Climate Assembly supports forestry in fight against climate change
10 September 2020
Creating more forests and managing woodlands better has been identified as the top policy recommendation to remove greenhouse gases and accelerate the UK's path towards net zero emissions by 2050.
99 per cent of members of Climate Assembly UK, drawn from a representative sample of the population, supported planting more forests and managing existing woodlands better when faced with a set of policy choices on greenhouse gas removals.
Restoring and managing peatlands and wetlands was second (85%), closely followed by using more wood in construction (82%). The report said that "more technological solutions were considered potentially costly and unproven".
Stuart Goodall, CEO of Confor, said the findings in the greenhouse gas removals section of The Path To Net Zero report were "startling but very welcome" and that the timing of the report was ideal - offering the UK Government a great opportunity to shape the England Tree Strategy to reflect what the public wanted.
Mr Goodall said: "There is always a tendency to look for new technological solutions rather than embrace what is staring us in our face. Trees are an amazing source of a low-carbon, infinitely renewable and relatively inexpensive material.
"It’s startling, but very welcome to see that 99% of the members of the Climate Assembly supported more forests and better forest management as the top recommendation for policy action to remove greenhouse gases.
"Their support is very timely as the UK Government consultation on the new Tree Strategy for England closes tomorrow [Friday 11th September], and I would call on the UK Government to take serious note of the Assembly’s report.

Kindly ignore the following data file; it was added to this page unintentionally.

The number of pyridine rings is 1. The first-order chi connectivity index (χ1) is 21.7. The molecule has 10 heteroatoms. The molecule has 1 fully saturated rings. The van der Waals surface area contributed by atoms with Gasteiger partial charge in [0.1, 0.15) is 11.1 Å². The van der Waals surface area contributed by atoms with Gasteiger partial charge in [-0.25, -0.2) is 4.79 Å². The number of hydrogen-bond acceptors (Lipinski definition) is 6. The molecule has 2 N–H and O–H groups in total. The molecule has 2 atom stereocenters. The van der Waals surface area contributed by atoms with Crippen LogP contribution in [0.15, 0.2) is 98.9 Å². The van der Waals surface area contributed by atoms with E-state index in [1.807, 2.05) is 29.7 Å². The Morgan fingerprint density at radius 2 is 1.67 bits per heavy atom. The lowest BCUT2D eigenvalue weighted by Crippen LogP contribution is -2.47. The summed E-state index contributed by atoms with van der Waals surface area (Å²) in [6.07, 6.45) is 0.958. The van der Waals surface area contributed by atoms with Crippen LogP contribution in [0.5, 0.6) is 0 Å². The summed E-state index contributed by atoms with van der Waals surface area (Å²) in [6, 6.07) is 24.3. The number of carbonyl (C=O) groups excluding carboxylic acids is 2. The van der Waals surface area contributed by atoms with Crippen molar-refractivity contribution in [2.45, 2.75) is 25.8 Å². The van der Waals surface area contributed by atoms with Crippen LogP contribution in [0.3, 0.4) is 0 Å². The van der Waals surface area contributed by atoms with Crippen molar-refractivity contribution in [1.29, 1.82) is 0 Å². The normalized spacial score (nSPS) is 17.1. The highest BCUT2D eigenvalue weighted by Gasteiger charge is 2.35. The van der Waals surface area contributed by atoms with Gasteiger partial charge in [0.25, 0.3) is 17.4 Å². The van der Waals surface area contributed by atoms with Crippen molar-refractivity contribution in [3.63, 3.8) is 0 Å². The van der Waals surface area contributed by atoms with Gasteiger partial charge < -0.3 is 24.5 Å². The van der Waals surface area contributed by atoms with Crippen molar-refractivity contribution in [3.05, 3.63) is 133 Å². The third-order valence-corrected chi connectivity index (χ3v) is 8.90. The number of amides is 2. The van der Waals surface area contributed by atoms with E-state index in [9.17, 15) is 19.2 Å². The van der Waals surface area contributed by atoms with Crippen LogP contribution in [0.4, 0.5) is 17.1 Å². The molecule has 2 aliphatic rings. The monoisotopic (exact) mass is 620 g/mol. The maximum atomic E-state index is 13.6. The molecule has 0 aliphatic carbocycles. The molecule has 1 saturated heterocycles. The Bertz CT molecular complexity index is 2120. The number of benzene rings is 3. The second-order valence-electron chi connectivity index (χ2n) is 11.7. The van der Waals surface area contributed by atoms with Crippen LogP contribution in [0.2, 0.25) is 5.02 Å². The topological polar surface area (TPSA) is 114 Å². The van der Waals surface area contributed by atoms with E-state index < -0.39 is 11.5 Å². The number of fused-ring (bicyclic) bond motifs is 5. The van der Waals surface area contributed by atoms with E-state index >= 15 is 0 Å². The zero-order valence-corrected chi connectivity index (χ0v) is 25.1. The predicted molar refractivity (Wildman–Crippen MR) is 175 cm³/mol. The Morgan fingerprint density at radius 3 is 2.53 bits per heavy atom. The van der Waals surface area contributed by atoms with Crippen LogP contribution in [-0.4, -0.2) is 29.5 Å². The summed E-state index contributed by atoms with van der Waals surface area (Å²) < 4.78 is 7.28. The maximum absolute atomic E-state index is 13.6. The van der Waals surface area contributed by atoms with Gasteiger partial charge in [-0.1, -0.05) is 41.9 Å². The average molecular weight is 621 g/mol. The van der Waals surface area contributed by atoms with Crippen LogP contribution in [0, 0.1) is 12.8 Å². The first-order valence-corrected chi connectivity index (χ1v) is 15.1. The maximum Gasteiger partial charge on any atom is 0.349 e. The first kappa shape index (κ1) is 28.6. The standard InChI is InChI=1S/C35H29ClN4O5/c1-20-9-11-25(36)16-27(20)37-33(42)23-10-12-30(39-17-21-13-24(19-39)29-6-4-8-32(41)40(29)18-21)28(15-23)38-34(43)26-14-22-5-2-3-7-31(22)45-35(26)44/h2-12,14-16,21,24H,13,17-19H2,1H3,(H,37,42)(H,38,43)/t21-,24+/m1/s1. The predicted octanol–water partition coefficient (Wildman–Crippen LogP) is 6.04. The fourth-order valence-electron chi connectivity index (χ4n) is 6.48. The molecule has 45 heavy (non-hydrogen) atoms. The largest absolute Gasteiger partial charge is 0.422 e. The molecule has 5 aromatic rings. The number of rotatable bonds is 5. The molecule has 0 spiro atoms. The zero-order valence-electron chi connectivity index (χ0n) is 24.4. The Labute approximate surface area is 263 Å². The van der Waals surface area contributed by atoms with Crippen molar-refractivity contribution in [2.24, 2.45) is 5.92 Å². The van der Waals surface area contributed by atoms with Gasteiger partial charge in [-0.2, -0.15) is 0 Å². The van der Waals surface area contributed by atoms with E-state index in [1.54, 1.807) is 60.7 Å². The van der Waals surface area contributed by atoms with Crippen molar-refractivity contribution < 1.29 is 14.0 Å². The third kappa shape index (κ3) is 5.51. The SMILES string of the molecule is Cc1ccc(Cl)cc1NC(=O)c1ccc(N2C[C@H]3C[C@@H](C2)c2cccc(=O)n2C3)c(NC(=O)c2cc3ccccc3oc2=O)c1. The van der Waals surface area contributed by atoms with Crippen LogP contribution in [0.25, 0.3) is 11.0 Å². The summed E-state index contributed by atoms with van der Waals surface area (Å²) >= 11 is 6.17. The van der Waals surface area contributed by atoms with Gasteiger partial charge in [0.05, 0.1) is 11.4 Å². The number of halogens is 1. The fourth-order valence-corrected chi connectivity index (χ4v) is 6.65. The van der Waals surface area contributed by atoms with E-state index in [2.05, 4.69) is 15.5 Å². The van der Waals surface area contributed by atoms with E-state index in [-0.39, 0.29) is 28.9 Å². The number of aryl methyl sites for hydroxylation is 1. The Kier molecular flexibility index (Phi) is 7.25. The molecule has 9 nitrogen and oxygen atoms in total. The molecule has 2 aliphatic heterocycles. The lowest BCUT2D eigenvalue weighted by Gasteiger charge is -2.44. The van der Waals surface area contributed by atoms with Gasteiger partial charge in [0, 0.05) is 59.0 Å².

"Confor's response to the Strategy calls for more tree planting, better management of existing woodlands and greater home-grown wood use - which totally fits in with what this report is saying."
Mr Goodall also welcomed the recognition of the greater use of wood in construction.
He said: "An under-appreciated opportunity to tackle climate change is the greater use of wood, and therefore it’s great to see that 82% of the members of the Assembly identified using more wood in construction as a key action for Government.
"It is vital to grow and use more UK wood, as we currently importing more then 80% of the wood we use and WWF have estimated that global wood consumption will treble by 2060. By growing more forests and using more wood, we derive environmental and economic benefit at home and reduce the pressure on fragile global forests, making illegal logging less likely to happen."
The report, published today, contains a wealth of information on the preferences of a representative sample of UK citizens on a wide range of measures that might form part of the Government’s policy pathway to net zero.
Six Select Committees of the House of Commons commissioned the citizens’ assembly to understand public preferences on how the UK should tackle climate change because of the impact these decisions will have on people’s lives.
The assembly's 108 members come from all walks of life and are representative of the UK population in terms of: age, gender, ethnicity, educational level, where in the UK they live, whether they live in an urban or a rural area, and their level of concern about climate change.
The assembly met for six weekends between late January and mid-May 2020 – the first three took place face-to-face in Birmingham; the last three online after the arrival of Covid-19 in the UK.
Read the specific forestry and wood chapter here.